This blog post was featured on Forbes.com.
Collaborating author: Andrew Lim
One of the current trends in financial services is the increased awareness and adoption of robotic process automation (RPA). RPA can be utilized in any process within your financial institution, but if you are looking to get on board, a good starting point is your know your customer (KYC) process. However, there are several factors to consider before deciding to implement RPA. Let’s take a look at what you need to know about RPA in the context of your KYC process.
How RPA Works With The KYC Process
KYC is a key part of an effective anti-money-laundering (AML) framework and mandates that a bank perform customer due diligence to ensure they are not enabling financial crimes to occur. For most financial institutions, the KYC process is a series of routine and repetitive procedures across different customers that are being onboarded. In some larger financial institutions, the tasks are even repeated across different departments that deal with the same customer. These mundane tasks include:
- Screenings of the customer, beneficial owners (the human person who owns and/or controls a legal entity customer) and other related parties (e.g., business associates)
- Performing customer due diligence using a set of publicly available tools or trusted sources
- Inputting data into a KYC system
- Setting up the customer in non-KYC-integrated downstream systems
Other highly manual or repetitive processes with little outside dependencies such as these could be candidates to consider for RPA as well.
How Can RPA Help?
Let’s study in detail the first KYC example above: performing screenings. Screening is the process of searching for news, sanctions or other factors that may indicate a heightened risk of doing business with a particular customer. The KYC analyst may be performing the following steps for every beneficial owner, controlling party and related party for each new customer being onboarded:
- Identify all parties
- Input related parties, one by one, into online screening tool
- Download PDF of search results
- Upload the PDF and screening results into the KYC system
- Review and disposition the screening hits in the KYC system
In this small scenario, RPA has the potential to optimize the repetitive aspects of the screening process, such that the KYC analyst merely has to initiate the RPA process, and in a matter of seconds, the bot will automatically execute the first four steps of the process. The analyst will then be able to start step five with the screening results PDF open and an audit trail available to view as needed. The audit trail will also be key in demonstrating the effectiveness of this process to internal audit and regulators.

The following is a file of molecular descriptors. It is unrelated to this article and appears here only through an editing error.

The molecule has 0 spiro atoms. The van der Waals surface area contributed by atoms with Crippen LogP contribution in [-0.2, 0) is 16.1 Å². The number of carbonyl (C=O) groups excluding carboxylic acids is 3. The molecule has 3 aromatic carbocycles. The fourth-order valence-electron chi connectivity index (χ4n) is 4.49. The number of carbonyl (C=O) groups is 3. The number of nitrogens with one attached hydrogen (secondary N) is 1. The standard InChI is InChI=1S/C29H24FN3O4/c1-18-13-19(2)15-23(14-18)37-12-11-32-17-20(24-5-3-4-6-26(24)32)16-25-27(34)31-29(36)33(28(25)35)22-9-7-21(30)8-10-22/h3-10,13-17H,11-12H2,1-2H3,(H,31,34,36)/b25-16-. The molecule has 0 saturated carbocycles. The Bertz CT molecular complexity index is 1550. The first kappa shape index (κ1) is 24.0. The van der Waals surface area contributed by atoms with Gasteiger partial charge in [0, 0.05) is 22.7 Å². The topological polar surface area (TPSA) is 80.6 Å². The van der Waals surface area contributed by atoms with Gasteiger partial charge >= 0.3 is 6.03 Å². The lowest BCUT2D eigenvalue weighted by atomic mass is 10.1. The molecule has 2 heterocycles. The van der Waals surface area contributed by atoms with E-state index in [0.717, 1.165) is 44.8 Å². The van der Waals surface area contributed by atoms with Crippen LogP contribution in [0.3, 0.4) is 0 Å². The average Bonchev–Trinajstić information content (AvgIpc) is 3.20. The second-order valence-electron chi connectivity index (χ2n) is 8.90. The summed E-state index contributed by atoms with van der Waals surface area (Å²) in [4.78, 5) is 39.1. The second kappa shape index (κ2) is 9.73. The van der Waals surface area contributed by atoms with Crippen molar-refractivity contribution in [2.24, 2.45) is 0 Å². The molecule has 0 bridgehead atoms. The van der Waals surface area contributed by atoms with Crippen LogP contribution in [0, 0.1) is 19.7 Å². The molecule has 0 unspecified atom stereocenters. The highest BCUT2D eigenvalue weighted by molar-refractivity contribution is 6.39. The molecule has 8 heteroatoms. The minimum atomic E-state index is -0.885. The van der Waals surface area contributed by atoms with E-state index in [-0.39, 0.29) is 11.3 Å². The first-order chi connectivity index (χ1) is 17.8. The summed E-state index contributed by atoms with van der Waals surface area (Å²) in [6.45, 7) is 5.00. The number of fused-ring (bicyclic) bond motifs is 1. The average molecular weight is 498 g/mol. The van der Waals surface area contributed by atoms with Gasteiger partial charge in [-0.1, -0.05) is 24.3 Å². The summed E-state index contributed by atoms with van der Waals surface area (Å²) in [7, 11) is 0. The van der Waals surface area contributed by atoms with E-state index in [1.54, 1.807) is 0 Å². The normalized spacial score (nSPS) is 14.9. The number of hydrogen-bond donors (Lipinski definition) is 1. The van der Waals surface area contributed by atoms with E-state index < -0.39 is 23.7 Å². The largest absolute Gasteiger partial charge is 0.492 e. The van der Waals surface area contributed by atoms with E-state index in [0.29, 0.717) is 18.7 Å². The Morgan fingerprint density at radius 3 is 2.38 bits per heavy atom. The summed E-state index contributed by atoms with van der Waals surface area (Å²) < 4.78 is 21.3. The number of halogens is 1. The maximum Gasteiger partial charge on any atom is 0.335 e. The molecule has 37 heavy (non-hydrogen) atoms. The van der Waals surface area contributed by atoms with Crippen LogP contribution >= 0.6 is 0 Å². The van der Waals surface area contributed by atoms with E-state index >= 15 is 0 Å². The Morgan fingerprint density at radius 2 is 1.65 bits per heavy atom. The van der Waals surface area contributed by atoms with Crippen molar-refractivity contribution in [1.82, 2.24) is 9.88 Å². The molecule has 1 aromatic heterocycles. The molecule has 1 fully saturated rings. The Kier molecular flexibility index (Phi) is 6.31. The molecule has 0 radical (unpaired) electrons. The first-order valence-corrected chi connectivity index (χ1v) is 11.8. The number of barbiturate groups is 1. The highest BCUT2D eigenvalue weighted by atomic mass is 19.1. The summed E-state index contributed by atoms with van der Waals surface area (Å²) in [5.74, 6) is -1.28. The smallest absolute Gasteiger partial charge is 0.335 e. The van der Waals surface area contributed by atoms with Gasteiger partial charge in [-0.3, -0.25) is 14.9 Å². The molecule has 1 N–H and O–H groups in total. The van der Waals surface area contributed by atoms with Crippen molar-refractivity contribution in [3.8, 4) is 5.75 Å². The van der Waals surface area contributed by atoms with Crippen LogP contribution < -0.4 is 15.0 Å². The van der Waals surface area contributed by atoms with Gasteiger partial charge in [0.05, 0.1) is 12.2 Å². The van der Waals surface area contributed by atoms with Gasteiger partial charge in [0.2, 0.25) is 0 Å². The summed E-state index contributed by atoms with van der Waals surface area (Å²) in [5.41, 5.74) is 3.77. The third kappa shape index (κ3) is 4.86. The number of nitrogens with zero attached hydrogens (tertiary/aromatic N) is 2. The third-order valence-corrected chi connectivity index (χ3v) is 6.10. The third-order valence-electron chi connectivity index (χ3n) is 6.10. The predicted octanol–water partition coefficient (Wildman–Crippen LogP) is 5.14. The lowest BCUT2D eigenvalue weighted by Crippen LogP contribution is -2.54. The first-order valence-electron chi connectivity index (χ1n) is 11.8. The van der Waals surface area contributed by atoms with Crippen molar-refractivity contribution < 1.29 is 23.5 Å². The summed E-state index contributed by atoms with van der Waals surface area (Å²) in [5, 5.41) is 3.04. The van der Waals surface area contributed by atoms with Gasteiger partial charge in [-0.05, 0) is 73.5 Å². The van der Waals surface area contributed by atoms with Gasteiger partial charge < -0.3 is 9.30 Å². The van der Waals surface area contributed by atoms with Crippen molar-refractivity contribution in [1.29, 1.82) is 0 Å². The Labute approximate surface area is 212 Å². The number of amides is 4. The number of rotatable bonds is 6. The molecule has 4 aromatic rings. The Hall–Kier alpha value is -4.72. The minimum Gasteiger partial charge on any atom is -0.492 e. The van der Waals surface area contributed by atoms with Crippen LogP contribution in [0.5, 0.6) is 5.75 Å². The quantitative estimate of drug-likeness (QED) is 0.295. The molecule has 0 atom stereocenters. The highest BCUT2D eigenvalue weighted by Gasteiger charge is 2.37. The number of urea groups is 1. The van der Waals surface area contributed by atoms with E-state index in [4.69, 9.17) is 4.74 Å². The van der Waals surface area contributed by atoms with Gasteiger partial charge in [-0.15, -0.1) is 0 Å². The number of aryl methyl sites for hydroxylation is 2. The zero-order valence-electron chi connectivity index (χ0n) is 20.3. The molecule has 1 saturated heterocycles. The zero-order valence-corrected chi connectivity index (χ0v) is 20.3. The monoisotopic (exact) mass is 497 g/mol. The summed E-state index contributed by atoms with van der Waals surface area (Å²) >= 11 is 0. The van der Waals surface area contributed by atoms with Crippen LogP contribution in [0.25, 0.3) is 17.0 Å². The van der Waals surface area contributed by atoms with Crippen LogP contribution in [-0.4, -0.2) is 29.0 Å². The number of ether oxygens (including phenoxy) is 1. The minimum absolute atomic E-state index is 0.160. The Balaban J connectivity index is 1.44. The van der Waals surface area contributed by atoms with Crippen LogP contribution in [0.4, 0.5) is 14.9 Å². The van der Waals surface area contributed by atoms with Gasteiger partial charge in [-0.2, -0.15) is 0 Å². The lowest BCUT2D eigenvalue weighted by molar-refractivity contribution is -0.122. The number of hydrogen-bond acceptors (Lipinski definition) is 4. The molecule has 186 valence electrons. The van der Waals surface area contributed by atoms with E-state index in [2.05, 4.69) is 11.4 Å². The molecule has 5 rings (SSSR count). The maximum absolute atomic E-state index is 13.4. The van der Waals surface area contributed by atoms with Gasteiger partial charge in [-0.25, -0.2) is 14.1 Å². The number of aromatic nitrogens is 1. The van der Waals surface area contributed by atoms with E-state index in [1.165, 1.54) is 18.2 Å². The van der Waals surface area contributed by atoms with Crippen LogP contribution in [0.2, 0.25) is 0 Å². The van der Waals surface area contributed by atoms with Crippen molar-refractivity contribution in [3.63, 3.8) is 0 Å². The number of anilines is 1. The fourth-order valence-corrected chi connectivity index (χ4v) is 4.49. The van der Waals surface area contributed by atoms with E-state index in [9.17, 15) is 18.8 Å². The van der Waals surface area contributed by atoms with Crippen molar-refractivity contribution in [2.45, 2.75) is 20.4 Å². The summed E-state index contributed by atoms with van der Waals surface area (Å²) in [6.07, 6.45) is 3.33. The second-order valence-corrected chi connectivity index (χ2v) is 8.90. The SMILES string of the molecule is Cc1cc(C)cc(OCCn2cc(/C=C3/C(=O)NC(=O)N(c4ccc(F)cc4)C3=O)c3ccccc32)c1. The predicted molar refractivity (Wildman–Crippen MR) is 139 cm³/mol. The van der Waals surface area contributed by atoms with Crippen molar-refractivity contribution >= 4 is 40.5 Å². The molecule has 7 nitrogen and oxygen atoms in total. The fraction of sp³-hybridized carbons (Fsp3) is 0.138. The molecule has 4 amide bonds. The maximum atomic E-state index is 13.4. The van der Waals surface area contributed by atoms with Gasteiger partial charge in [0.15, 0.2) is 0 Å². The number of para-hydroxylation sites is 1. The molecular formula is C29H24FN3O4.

The main benefit of RPA in this scenario is that the KYC analyst can direct their efforts toward the performance of analytical functions, thus enhancing the quality of the KYC files. In addition to reducing KYC processing time, RPA can also reduce the chance of human error and improve the quality of work in each file.
How Can RPA Hinder?
Despite the potential benefits of RPA, there are some factors that you should weigh against before deciding to get on board, such as:
- Cost: Costs can vary depending on the volume of KYC files, complexity of your KYC process and the extent to which you implement RPA. There are upfront implementation costs as well as ongoing licensing and maintenance costs. For this reason, smaller or simpler KYC processes may not be financially viable or may have longer payback periods.
- Job Security: Inevitably with RPA comes the question: "Will the bot replace my job?" You must consider if the culture of the financial institution, as well as training, is robust enough to educate KYC analysts on their roles in the post-RPA landscape.
- Effectiveness: An RPA implementation takes diligent planning, scoping and documentation, as well as stakeholder buy-in, to be successful. If, for example, a lack of upfront time and resourcing investments results in the bot being scoped to automate only steps one through three above, leaving the KYC analyst to upload files manually, RPA will not be as effective as what was envisioned.
While RPA has the potential to speed up processes by removing the robotic tasks from the plate of the human analyst, there are financial and operational risks that come with implementing it. If you decide to proceed with RPA, consider the KYC process as a pilot given its manual nature and lack of dependencies on other processes. If implemented successfully, you can take your RPA decision-making process to other routine manual processes across your organization.